Symfony - Most secure way to authenticate using REST?

Carlos Vergara Source

I'm trying to build a proof of concept using Angular 5 and Symfony 4. I need the backend to be decoupled from the frontend so that I can focus on using JS entirely for the frontend and to be able to escalate to apps and other types of clients.

For this reason I'm building a RESTful API on Symfony. I've managed to send credentials from the front to the back... and that's pretty much what I've managed to do because I don't know how to proceed next.

Symfony should take the login data, somehow call a service to validate, and respond properly to the frontend. What is the most secure way of doing this? I've read a lot about JWT and how it's unfitting for this use case, and apparently OAuth2 is good only for authorization and not authentication unless you use OpenId Connect. I've read that the simplest approach is to create a session ID + a CSRF token and store it in a cookie (I don't care if this breaks statelessness, being certain that the system is secure is more important). I think the latter can be done with a bundle transparently but I don't know how to do the former.

In fact I'm entirely lost. I don't know where to begin, I've been stuck for days and the task seems just too overwhelming. I was even suggested to use Laravel instead, but I don't even know where to get started and this is legit the first time I try to implement a REST API, so it's quite daunting.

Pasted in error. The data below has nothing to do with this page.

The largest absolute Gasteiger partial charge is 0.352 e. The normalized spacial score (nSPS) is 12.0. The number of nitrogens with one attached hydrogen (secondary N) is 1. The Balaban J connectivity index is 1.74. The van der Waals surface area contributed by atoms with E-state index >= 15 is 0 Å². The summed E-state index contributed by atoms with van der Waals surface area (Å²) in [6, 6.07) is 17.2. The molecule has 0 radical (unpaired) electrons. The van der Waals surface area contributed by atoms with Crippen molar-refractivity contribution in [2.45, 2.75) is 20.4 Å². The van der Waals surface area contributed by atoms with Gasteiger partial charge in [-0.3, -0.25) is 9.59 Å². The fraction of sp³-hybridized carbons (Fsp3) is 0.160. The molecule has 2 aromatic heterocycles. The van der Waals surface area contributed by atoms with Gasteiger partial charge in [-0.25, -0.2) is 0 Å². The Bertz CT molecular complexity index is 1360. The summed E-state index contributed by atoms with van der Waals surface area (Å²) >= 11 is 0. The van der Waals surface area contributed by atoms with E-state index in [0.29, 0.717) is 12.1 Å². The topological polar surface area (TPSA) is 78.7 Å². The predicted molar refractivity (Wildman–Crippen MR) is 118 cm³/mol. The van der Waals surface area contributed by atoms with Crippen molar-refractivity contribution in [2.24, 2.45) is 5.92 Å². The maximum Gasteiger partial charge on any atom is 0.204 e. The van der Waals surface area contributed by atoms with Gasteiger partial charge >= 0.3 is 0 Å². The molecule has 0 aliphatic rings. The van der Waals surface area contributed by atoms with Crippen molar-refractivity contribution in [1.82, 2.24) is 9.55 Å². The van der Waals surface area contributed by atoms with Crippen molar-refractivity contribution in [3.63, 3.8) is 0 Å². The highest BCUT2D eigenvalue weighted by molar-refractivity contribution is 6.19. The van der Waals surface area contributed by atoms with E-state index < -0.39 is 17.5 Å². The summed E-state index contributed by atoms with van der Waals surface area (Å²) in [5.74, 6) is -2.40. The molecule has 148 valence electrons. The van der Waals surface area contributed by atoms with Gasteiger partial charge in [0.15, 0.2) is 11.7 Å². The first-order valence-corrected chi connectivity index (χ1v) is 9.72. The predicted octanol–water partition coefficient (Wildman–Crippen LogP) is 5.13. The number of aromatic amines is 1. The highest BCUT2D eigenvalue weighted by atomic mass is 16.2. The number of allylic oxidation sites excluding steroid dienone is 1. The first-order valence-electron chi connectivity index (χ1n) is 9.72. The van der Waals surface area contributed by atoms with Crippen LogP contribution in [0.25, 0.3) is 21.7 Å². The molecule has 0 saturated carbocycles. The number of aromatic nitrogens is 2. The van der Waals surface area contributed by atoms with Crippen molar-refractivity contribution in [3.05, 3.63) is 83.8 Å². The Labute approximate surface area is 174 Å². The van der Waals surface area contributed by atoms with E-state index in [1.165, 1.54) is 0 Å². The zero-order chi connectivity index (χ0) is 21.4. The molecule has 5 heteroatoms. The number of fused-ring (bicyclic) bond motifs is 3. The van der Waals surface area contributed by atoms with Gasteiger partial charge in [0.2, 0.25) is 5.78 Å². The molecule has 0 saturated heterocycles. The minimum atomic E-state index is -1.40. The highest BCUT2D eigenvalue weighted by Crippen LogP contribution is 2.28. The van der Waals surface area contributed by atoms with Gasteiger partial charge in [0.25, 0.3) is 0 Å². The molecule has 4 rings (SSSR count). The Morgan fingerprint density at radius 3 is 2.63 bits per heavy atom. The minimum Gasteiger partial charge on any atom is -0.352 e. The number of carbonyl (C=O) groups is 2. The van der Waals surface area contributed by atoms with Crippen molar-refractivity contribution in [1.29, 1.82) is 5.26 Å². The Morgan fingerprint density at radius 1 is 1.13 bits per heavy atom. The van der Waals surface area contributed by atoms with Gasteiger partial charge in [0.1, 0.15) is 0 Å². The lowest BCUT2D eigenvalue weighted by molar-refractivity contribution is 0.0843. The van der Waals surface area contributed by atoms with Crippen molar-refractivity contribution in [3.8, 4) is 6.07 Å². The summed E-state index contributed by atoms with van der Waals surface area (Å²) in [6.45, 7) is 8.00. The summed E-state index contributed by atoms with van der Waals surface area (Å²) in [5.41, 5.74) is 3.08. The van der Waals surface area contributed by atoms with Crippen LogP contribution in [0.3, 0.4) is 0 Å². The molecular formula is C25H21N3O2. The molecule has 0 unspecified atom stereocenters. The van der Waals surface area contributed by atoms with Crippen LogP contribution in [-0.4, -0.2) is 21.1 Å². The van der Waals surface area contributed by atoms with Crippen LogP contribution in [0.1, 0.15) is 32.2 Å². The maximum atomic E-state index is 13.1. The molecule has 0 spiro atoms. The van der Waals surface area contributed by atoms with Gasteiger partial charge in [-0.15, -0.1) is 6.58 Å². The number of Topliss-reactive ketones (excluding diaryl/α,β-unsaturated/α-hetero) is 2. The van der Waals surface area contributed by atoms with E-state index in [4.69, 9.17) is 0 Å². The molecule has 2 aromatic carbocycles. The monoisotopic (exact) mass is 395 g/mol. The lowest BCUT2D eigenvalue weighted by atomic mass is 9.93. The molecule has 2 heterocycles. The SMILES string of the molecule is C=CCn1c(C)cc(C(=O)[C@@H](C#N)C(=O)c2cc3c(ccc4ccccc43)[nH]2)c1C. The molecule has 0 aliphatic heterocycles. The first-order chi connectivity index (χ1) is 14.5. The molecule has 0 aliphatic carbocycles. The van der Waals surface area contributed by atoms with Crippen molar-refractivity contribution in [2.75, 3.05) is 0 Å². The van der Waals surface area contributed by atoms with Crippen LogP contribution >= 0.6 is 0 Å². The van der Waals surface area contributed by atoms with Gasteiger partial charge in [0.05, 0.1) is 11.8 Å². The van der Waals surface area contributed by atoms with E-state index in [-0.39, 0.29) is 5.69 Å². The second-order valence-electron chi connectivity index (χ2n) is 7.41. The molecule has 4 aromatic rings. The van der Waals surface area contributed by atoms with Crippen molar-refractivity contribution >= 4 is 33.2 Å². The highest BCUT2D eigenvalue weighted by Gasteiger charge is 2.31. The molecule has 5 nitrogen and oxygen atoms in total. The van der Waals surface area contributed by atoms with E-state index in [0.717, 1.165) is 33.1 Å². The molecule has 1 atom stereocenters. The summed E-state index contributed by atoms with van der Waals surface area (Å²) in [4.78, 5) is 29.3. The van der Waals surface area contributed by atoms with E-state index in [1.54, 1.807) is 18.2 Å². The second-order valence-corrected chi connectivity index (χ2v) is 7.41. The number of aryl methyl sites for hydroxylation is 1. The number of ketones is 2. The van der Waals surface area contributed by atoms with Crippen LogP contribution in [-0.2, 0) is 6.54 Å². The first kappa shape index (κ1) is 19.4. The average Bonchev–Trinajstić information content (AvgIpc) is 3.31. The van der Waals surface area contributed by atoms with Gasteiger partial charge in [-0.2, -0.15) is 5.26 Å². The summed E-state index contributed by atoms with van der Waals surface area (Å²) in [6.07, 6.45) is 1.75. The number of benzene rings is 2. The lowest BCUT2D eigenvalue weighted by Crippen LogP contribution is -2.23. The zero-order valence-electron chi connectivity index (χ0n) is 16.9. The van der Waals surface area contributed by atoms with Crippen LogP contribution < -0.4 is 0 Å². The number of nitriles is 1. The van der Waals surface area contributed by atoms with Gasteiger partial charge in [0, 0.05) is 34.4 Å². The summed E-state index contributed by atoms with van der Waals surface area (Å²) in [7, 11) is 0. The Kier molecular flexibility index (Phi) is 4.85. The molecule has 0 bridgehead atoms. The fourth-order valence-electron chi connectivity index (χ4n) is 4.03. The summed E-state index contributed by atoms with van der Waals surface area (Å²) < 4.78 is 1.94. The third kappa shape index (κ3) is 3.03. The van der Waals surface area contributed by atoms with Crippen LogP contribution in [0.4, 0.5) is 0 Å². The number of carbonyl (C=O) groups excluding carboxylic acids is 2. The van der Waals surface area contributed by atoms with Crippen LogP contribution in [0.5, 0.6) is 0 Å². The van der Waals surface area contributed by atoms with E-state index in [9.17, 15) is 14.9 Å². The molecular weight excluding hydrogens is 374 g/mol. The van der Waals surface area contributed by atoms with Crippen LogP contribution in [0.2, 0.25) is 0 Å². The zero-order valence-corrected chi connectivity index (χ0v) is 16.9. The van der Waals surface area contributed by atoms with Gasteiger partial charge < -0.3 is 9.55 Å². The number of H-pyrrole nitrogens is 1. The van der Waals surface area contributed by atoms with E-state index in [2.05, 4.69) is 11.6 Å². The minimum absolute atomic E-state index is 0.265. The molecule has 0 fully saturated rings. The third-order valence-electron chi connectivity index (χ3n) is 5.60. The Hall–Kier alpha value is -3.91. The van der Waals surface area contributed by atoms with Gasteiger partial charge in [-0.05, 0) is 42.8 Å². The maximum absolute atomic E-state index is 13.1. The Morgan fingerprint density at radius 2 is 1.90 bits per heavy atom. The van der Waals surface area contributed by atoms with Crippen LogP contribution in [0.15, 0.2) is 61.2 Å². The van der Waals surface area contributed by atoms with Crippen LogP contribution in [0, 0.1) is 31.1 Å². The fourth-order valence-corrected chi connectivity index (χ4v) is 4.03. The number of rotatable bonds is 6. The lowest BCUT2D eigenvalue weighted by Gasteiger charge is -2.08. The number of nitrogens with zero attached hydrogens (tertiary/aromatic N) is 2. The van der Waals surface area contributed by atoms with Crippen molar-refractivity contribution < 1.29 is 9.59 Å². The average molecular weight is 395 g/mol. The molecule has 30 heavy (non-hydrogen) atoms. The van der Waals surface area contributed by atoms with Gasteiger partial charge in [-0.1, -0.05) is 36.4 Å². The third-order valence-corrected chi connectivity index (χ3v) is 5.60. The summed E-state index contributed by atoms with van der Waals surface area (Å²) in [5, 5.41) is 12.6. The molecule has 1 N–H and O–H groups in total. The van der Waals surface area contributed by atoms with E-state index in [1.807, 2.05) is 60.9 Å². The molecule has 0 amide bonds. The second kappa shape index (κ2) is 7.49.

What am I supposed to do here?

EDIT: Here are some of the reasons why I'm schewing JWT for authentication.

Wanting to use JWT instead of OpenID Connect is like wanting to use a SAML assertion without the SAML protocol.1

(This one could lead me to use OpenID Connect as my solution)

Stateless JWT tokens cannot be invalidated or updated, and will introduce either size issues or security issues depending on where you store them. Stateful JWT tokens are functionally the same as session cookies, but without the battle-tested and well-reviewed implementations or client support.2

Unfortunately, an attacker can abuse this. If a server is expecting a token signed with RSA, but actually receives a token signed with HMAC, it will think the public key is actually an HMAC secret key.3

This isn't just an implementation bug, this is the result of a failed standard that shouldn't be relied on for security. If you adhere to the standard, you must process and "understand" the header. You are explicitly forbidden, by the standard, to just disregard the header that an attacker provides.4

The linked websites have more information as of why JWT is not secure.



answered 8 months ago Dmitry S. #1

Now I am implementing a similar task, only on the frontend Vue.js. On the backend I use Symphony 4 + API Platform. At the moment, I implement secure access to the API through JWT Authentication, this method is recommended.

Links for your topic:

If you want fast setup, then use FOSUserBundle Integration, but API Platform not recomendated his method.

Or use this method at Symfony4: -

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